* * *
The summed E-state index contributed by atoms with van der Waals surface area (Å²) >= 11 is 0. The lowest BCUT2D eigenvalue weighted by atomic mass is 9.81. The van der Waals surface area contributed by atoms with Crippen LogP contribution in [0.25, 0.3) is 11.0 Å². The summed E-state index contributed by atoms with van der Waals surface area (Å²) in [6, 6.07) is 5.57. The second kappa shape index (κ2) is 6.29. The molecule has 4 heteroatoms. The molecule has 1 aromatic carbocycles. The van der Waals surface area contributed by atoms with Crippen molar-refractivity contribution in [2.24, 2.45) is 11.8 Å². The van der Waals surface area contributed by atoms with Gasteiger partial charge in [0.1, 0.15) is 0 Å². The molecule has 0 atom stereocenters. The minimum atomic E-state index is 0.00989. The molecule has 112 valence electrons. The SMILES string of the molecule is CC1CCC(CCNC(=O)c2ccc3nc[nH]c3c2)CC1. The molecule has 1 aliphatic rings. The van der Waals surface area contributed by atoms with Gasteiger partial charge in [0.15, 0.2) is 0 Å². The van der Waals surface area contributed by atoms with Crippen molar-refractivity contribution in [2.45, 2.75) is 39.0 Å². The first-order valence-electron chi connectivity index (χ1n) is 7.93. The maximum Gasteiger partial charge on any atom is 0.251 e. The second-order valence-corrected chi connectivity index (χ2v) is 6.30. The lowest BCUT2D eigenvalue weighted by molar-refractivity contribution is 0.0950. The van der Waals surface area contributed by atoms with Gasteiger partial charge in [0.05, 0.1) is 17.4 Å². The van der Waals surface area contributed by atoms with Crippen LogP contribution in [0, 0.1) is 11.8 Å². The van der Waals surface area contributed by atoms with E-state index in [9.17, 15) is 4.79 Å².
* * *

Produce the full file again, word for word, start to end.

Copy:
The summed E-state index contributed by atoms with van der Waals surface area (Å²) >= 11 is 0. The lowest BCUT2D eigenvalue weighted by atomic mass is 9.81. The van der Waals surface area contributed by atoms with Crippen LogP contribution in [0.25, 0.3) is 11.0 Å². The summed E-state index contributed by atoms with van der Waals surface area (Å²) in [6, 6.07) is 5.57. The second kappa shape index (κ2) is 6.29. The molecule has 4 heteroatoms. The molecule has 1 aromatic carbocycles. The van der Waals surface area contributed by atoms with Crippen molar-refractivity contribution in [2.24, 2.45) is 11.8 Å². The van der Waals surface area contributed by atoms with Gasteiger partial charge in [0.1, 0.15) is 0 Å². The molecule has 0 atom stereocenters. The minimum atomic E-state index is 0.00989. The molecule has 112 valence electrons. The SMILES string of the molecule is CC1CCC(CCNC(=O)c2ccc3nc[nH]c3c2)CC1. The molecule has 1 aliphatic rings. The van der Waals surface area contributed by atoms with Gasteiger partial charge in [0.15, 0.2) is 0 Å². The van der Waals surface area contributed by atoms with Crippen molar-refractivity contribution in [2.45, 2.75) is 39.0 Å². The first-order valence-electron chi connectivity index (χ1n) is 7.93. The maximum Gasteiger partial charge on any atom is 0.251 e. The second-order valence-corrected chi connectivity index (χ2v) is 6.30. The lowest BCUT2D eigenvalue weighted by molar-refractivity contribution is 0.0950. The van der Waals surface area contributed by atoms with Gasteiger partial charge in [0.05, 0.1) is 17.4 Å². The van der Waals surface area contributed by atoms with Crippen LogP contribution in [0, 0.1) is 11.8 Å². The van der Waals surface area contributed by atoms with E-state index in [9.17, 15) is 4.79 Å².